Psalms of Ascents: Psalm 131

The Psalms of Ascent are a set of fifteen psalms that were traditionally sung as priests entered the temple, and Jews journeyed to the Holy Land to celebrate the Passover Festival. They offer hope, encouragement, and peace in a time of uncertainty. Today we will read and discuss Psalm 131, the twelfth psalm in the psalms of ascents, and third by David.

Psalm 131 is three little verses, the shortest Psalm in the Psalms of Ascents, but it certainly isn’t lacking in wisdom. The third authored by David, Psalm 131 talks about pride and arrogance, humility and reverence, contentment and calling, and the significance of the heart and eyes. 

Psalm 131

A song of ascents. Of David.
 
1 My heart is not proud, Lord,
my eyes are not haughty;
I do not concern myself with great matters
or things too wonderful for me.
2 But I have calmed and quieted myself,
I am like a weaned child with its mother;
like a weaned child I am content.
 
3 Israel, put your hope in the Lord
both now and forevermore.

Significance of the Heart in the Bible

Fun fact: The heart is mentioned in scriptures 826 times, whereas the brain is never mentioned. Why is the heart so significant?

Above all else, guard your heart, for everything you do flows from it.

Proverbs 4:23

Everything we do, whether good or evil, is an overflow of our heart. A heart in love with the Lord will pour out goodness, whereas a heart in love with one’s self will pour out evil.

“Do not store up for yourselves treasures on earth, where moths and vermin destroy, and where thieves break in and steal. But store up for yourselves treasures in heaven, where moths and vermin do not destroy, and where thieves do not break in and steal. For where your treasure is, there your heart will be also.

Matthew 6:19-21

Jesus warns us in Matthew where our treasure should be – not of earthly things that will disappear, but on things in heaven, things that are eternal.

In their hearts humans plan their course, but the Lord establishes their steps.

Proverbs 16:9

He went on: “What comes out of a person is what defiles them. For it is from within, out of a person’s heart, that evil thoughts come—sexual immorality, theft, murder, adultery, greed, malice, deceit, lewdness, envy, slander, arrogance and folly. All these evils come from inside and defile a person.”

Mark 7:20-23

Our hearts determine how we live our lives. Jesus tells us that from the same heart that can overflow with love, evil can pour forth. Our hearts determine our path, and that can be the path of obedience in the Lord, or the path of disobedience and pride.

Significance of the Eyes in the Bible

The heart is the guiding force for our lives, but our eyes are the lamps of our bodies.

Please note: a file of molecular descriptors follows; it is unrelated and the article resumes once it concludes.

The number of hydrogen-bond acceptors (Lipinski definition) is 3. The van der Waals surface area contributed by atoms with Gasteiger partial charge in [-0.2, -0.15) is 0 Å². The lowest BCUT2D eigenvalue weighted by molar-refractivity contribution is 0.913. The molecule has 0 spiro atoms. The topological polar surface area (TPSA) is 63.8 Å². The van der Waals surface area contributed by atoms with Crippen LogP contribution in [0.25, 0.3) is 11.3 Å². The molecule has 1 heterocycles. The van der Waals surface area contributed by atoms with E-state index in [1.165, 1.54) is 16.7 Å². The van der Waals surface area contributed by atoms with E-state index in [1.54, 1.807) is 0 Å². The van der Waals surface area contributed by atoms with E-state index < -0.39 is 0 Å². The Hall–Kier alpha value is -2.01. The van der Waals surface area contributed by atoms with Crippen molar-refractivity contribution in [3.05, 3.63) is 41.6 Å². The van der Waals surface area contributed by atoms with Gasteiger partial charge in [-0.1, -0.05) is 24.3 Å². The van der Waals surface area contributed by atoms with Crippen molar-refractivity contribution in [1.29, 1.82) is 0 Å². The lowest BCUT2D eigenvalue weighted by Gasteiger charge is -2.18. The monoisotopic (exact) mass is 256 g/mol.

“The eye is the lamp of the body. If your eyes are healthy, your whole body will be full of light. But if your eyes are unhealthy, your whole body will be full of darkness. If then the light within you is darkness, how great is that darkness!

Matthew 6:22-23

Jesus is the Light of the World, and His light will shine in us and through us if we keep our eyes on Him.

We have seen other references to the eyes in the psalms we’ve studied in the Psalms of Ascents series

I lift up my eyes to the mountains— where does my help come from? My help comes from the Lord, the Maker of heaven and earth.

Psalm 121:1-2

I lift up my eyes to you, to you who sit enthroned in heaven. As the eyes of slaves look to the hand of their master, as the eyes of a female slave look to the hand of her mistress, so our eyes look to the Lord our God, till he shows us his mercy.

Psalm 123:1-2

Where we look for instruction, guidance, and wisdom is important. Our Maker is the Truth and the Light, and will never lead us astray. 

If we keep our eyes on Jesus, we cannot fail. 

Pride and Arrogance v. Humility

David writes in Psalm 131 that his heart is not proud, meaning he is not seeking self-importance, but humbling himself to the call of the Lord on his life. 

Jesus provides us with what true humility looks like.

When he [Jesus] had finished washing their feet, he put on his clothes and returned to his place. “Do you understand what I have done for you?”he asked them. “You call me ‘Teacher’ and ‘Lord,’ and rightly so, for that is what I am. Now that I, your Lord and Teacher, have washed your feet, you also should wash one another’s feet. I have set you an example that you should do as I have done for you. Very truly I tell you, no servant is greater than his master, nor is a messenger greater than the one who sent him. Now that you know these things, you will be blessed if you do them.

John 13:12-17

Jesus is the epitome of humility. He is the King of Kings and Lord of Lords, yet He lowered Himself to that of a lowly servant by washing the feet of His disciples. 

He was born in a humble manger, died on a humble cross, and lived a humble life of servitude to others. 

Living like Christ means living humbly, serving others more than we serve ourselves. When we serve others, we have the opportunity to show them what Christ is like.

David also writes in Psalm 131 that his eyes are not haughty, or arrogant. Arrogance is a different type of pride, one in which we not only look out for ourselves, but we look down on others. 

When we are looking down on others, we are unable to look up to the One who created us. When we elevate ourselves above God and others, we enter a dangerous place in which sin will consume us and darkness prevails.

Contentment in our Calling